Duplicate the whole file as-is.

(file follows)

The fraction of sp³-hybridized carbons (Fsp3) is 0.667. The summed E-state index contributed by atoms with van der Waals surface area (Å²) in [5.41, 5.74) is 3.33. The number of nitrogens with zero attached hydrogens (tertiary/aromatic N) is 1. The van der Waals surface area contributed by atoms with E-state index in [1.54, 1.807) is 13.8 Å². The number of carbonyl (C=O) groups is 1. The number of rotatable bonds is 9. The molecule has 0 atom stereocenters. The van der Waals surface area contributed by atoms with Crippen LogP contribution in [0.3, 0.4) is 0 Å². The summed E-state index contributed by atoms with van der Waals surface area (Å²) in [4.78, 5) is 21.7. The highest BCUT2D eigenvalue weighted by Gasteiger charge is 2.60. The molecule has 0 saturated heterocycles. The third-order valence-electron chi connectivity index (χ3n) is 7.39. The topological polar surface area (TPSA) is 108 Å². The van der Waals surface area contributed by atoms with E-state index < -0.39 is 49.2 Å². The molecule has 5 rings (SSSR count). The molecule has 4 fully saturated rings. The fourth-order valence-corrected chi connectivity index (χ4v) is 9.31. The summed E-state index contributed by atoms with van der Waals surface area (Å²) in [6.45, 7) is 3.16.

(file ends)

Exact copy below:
The fraction of sp³-hybridized carbons (Fsp3) is 0.667. The summed E-state index contributed by atoms with van der Waals surface area (Å²) in [5.41, 5.74) is 3.33. The number of nitrogens with zero attached hydrogens (tertiary/aromatic N) is 1. The van der Waals surface area contributed by atoms with E-state index in [1.54, 1.807) is 13.8 Å². The number of carbonyl (C=O) groups is 1. The number of rotatable bonds is 9. The molecule has 0 atom stereocenters. The van der Waals surface area contributed by atoms with Crippen LogP contribution in [0.3, 0.4) is 0 Å². The summed E-state index contributed by atoms with van der Waals surface area (Å²) in [4.78, 5) is 21.7. The highest BCUT2D eigenvalue weighted by Gasteiger charge is 2.60. The molecule has 0 saturated heterocycles. The third-order valence-electron chi connectivity index (χ3n) is 7.39. The topological polar surface area (TPSA) is 108 Å². The van der Waals surface area contributed by atoms with E-state index < -0.39 is 49.2 Å². The molecule has 5 rings (SSSR count). The molecule has 4 fully saturated rings. The fourth-order valence-corrected chi connectivity index (χ4v) is 9.31. The summed E-state index contributed by atoms with van der Waals surface area (Å²) in [6.45, 7) is 3.16.